Robert Važan

Speed of fingerprint recognition doesn't matter

A few back-of-the-envelope calculations show that overoptimizing fingerprint matchers is useless and brings no benefits to end users.

Matching speed is obviously irrelevant for small databases, but I am going to show you that it doesn't matter on large databases either.

Rented cloud node running SourceAFIS will do 10K fingerprints in 2.5 seconds, which is an acceptable delay for the large-scale applications. That means we need N/10K nodes to search DB of N fingerprints, e.g. 100 nodes to search 1M fingerprints.

A small, single-core cloud server kept alive only 40 hours/week costs about $1 per month when using per-hour billing. The cost of searching database of N fingerprints is N/10K in dollars, e.g. $100/mo to be able to search 1M fingerprints in 2.5 seconds.

Typically the number of searches (identifications) per month is 1/10th of database size, e.g. 100K searches monthly in 1M database. That translates to $0.001 (tenth of a cent) per identification request ($100 divided by 100K searches).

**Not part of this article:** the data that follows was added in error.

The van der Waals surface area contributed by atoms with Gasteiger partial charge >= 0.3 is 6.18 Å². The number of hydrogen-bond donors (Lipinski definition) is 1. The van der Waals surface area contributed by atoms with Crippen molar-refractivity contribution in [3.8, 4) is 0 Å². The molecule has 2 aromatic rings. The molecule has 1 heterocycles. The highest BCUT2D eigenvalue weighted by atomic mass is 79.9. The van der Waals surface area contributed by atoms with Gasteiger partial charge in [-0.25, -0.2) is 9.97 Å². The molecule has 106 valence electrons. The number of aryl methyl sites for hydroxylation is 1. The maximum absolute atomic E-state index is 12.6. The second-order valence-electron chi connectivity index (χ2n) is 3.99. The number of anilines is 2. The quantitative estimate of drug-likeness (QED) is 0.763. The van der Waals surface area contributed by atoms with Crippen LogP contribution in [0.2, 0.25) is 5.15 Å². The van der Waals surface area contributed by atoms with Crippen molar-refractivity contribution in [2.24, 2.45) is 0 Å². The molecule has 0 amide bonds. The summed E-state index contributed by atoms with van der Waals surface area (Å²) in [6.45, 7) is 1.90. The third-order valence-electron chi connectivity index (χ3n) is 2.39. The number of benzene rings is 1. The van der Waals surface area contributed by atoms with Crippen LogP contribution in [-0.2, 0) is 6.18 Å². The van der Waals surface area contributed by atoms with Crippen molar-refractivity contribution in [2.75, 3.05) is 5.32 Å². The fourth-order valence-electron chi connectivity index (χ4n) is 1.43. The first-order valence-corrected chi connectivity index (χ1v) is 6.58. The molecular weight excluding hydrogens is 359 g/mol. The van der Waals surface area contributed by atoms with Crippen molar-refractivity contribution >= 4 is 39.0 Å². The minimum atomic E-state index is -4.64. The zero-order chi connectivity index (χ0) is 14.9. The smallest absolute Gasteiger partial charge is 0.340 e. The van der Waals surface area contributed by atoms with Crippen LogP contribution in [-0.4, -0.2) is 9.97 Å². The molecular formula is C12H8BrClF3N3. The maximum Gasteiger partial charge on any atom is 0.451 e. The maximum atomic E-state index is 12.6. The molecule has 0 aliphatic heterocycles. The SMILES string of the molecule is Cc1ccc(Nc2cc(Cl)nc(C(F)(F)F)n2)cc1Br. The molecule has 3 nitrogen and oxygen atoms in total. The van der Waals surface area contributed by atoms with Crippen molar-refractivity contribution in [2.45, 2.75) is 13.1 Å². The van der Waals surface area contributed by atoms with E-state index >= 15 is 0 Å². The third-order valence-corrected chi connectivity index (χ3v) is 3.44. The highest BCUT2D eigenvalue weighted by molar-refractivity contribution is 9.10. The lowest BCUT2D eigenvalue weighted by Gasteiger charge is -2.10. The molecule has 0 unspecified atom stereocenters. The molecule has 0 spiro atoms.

With 40 hours/week, we have about 200K time slots on every cloud node, every month, each lasting 2.5s. That means we have to start shortening time slots with databases of more than 2M fingerprints, which have over 200K identifications/month.

That means we get price of $0.001 per identification for searches of up to 2M fingerprints. Then the cost scales up linearly with database size, e.g. $0.05/identification on database of 100M fingerprints.

Even that price can be reduced with a few tweaks in the algorithm that increase its speed 10x at the cost of a minor increase of FRR.

Since typical biometric vendor will charge you no less than $0.01 in license fees for every enrolled user in the database, it is clear that hardware cost is negligible even with 10K fp/s algorithm. Unless you are searching fingerprints of the whole population of India, of course.

The reason for driving up matching speeds in biometric industry was to keep the number of servers low, because most deployments in the past have been based on obsolete concept of in-house server room, which of course couldn't be as cheap as modern cloud services.

That's why I see no reason to drive up matching speed in SourceAFIS. It's much wiser to invest in ease of use and accuracy. But then, accuracy is a dubious metric too. It really comes down to what software is easiest to use within given price category.